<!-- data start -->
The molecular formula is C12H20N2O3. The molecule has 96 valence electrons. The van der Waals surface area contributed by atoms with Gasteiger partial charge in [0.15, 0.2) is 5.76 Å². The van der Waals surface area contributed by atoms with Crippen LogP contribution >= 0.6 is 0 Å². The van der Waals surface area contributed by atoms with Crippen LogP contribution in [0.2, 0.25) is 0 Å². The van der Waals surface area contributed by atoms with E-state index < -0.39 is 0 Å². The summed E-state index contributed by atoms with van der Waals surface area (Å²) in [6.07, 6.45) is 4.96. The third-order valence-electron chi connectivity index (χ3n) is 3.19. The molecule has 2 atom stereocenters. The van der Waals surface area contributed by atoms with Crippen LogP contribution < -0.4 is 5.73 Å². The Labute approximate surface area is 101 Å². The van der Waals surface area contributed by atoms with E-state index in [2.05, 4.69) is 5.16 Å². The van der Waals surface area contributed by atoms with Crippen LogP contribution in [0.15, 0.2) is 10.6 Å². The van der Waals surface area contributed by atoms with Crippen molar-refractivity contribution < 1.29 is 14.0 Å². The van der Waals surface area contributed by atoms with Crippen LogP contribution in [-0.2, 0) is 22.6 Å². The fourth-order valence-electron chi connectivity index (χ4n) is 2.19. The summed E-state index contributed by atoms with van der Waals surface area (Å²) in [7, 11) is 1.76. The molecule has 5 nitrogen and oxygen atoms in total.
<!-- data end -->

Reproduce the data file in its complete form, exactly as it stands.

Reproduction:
The molecular formula is C12H20N2O3. The molecule has 96 valence electrons. The van der Waals surface area contributed by atoms with Gasteiger partial charge in [0.15, 0.2) is 5.76 Å². The van der Waals surface area contributed by atoms with Crippen LogP contribution >= 0.6 is 0 Å². The van der Waals surface area contributed by atoms with Crippen LogP contribution in [0.2, 0.25) is 0 Å². The van der Waals surface area contributed by atoms with E-state index < -0.39 is 0 Å². The summed E-state index contributed by atoms with van der Waals surface area (Å²) in [6.07, 6.45) is 4.96. The third-order valence-electron chi connectivity index (χ3n) is 3.19. The molecule has 2 atom stereocenters. The van der Waals surface area contributed by atoms with Crippen LogP contribution < -0.4 is 5.73 Å². The Labute approximate surface area is 101 Å². The van der Waals surface area contributed by atoms with E-state index in [2.05, 4.69) is 5.16 Å². The van der Waals surface area contributed by atoms with Crippen LogP contribution in [0.15, 0.2) is 10.6 Å². The van der Waals surface area contributed by atoms with Crippen molar-refractivity contribution < 1.29 is 14.0 Å². The van der Waals surface area contributed by atoms with Crippen LogP contribution in [-0.2, 0) is 22.6 Å². The fourth-order valence-electron chi connectivity index (χ4n) is 2.19. The summed E-state index contributed by atoms with van der Waals surface area (Å²) in [7, 11) is 1.76. The molecule has 5 nitrogen and oxygen atoms in total.